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Total Immersion - Head Position

The TI forum seems a bit dead, so thought I would ask here, as there are bound to be lots of TI practitioners hanging around!

So I've got Mr Laughlin's 21st Century Easy free style techniques and am working at Lesson 1 (Superman Glide, Superman Flutter, Laserbeam Flutter, Core Balance, Core Balance + breathing).

I'm on my own, so it is a bit difficult to work out exactly where I am in the water.

But, when compared to the video, When I am in the superman position... head down etc. etc. - feels very relaxed - I can glide for 10metres or so.. But I think the top of my head - just a tiny bit - is out of the water, rather than being fully immersed in it. To get it lower, I have to consciously push down a bit, rather than being totally relaxed.

So: 1) Is this wrong? 2) If so, what am I doing wrong?

Thanks muchly.


  • Jack HughesJack Hughes Posts: 1,262
    Is the DVD good?

    Hard to answer objectively..

    Me: I am pretty much a non swimmer (can do a bit of sort of breast stroke, but not very well). So this is my first go at trying to do the front crawl.

    The DVD cost about £18 from an Amazon reseller "21st Century Techniques". It is an american import - not sure if it is PAL or NTSC, but it plays fine on my DVD player. There seems to have been some revision in the way TI is done, so this DVD replaces an earlier one (something to do with how far you rotate, or how you learn rotation seems to be the major change from what I can gather, "stacked shoulders" is the term).

    I've no practical experience of TI, other than a bit of exposure through the web, especially this forum (i.e. no other books, or courses/workshops). I've got the "Swimming Without Stress book" which is useful for an approach, but not really a "how to do it" guide. TI (as discovered from the DVD) nicely dovetails with that book. Terry Laughlln (Mr TI) is referenced in the swimming without stress book, so the authors of the book are probably aware/influenced by/using the TI techniques.

    I've watched the DVD all the way through once. Then watched the first lesson prior to heading off to the local pool.

    If you've done any pilates then a lot of the fundamental concepts will be recognisable. Balance, position are important, thinking about the body in an overall way; "spine neutral", use of core muscles etc. Taking that same balanced approach and applying it to the water. I suspect if you are familiar with the Alexander Technique (I am not really), then there will also be bits that are very much aligned with that.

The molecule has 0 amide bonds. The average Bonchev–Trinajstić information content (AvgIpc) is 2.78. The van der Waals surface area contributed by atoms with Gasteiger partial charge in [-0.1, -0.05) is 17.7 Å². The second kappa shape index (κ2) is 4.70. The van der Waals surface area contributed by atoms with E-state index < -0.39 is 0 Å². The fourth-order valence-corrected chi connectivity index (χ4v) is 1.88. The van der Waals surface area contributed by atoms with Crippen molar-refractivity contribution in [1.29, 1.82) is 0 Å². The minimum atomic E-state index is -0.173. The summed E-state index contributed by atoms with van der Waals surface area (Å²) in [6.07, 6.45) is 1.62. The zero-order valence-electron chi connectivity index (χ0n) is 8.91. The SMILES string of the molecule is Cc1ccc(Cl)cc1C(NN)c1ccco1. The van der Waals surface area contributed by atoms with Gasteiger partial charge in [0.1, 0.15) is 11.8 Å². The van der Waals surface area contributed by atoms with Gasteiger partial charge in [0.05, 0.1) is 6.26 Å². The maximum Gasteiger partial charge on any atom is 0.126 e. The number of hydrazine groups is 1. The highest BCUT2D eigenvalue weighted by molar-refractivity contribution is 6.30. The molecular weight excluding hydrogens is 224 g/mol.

So, for me, it is certainly interesting. A completely different approach to thinking about swimming. You don't actually start to "swim" until around lesson six. It's all about getting comfortable, the right position, then basic drills to assist with things like breathing (you don't have to breath until lesson three or four!)

    Something else that stands out is that there is no use of any buoyancy aids in any of the lessons/drills. You find the "right" position in the water (comfortable, relaxed and low turbulence - so maximum efficiency), then work around that. This means that it is relatively easy to do the drills yourself - you just needs your swimming costume/trunks and a pair of goggles!

    It is not necessarily aimed at the non-swimmer like me (you probably need to have a bit of confidence in the water first, so something like "swimming without stress" is probably a good starting point). But for a beginning swimmer, or anyone who has learned how to do the crawl badly - which is about 95% of the people that I see in the pool (actually, make that 100%, I'm being kind), it is probably a good way to completely deconstruct the way that you swim, and to put it back together again, properly.

    The hard bits are probably what will be hard with any method - as being in the water is so unnatural, it is hard, on your own, to really see what you are doing, so to tell if you are doing it right. I suspect that having someone to coach you is essential - but until I improve a bit, I'm having difficulty finding someone to give me lessons. Inevitably you will have questions, as you try to put the techniques into practice (hence my posting) - so although a DVD adds a lot to a book, it doesn't replace having an experienced practitioner on hand. But, again, it is a lot cheaper - and readily available.

    TI lends itself to triathlon, because it is all about efficiency - which is so important over a longer distance - and especially so when you want to do other disciplines straight after.

    Hope that helps. If you like, I will post an update as I progress (it is still early days - and I'm not really ready to progress to Lesson 2 yet!)
  • clarkey30clarkey30 Posts: 270
    Jack, is you head meant to be completely submerged? i really struggle to keep mine under in a pool let alone in a wetsuit!
  • Jack HughesJack Hughes Posts: 1,262
    clarkey30 wrote:

    Jack, is you head meant to be completely submerged? i really struggle to keep mine under in a pool let alone in a wetsuit!

    That's my understanding - from the DVD - the guy's head is submerged (only just). I've also seen that mentioned in the blog/forum on the totalimmersion.net web site. I was kind of assuming that is what the "total" in Total Immersion meant!
  • clarkey30clarkey30 Posts: 270
    Makes sense, maybe why im such a crap swimmer
  • Jack HughesJack Hughes Posts: 1,262
    Well, if they've not come across TI before, then the DVD will definitely be of interest. The missus says that it is better than the "Sex in the City" movie!
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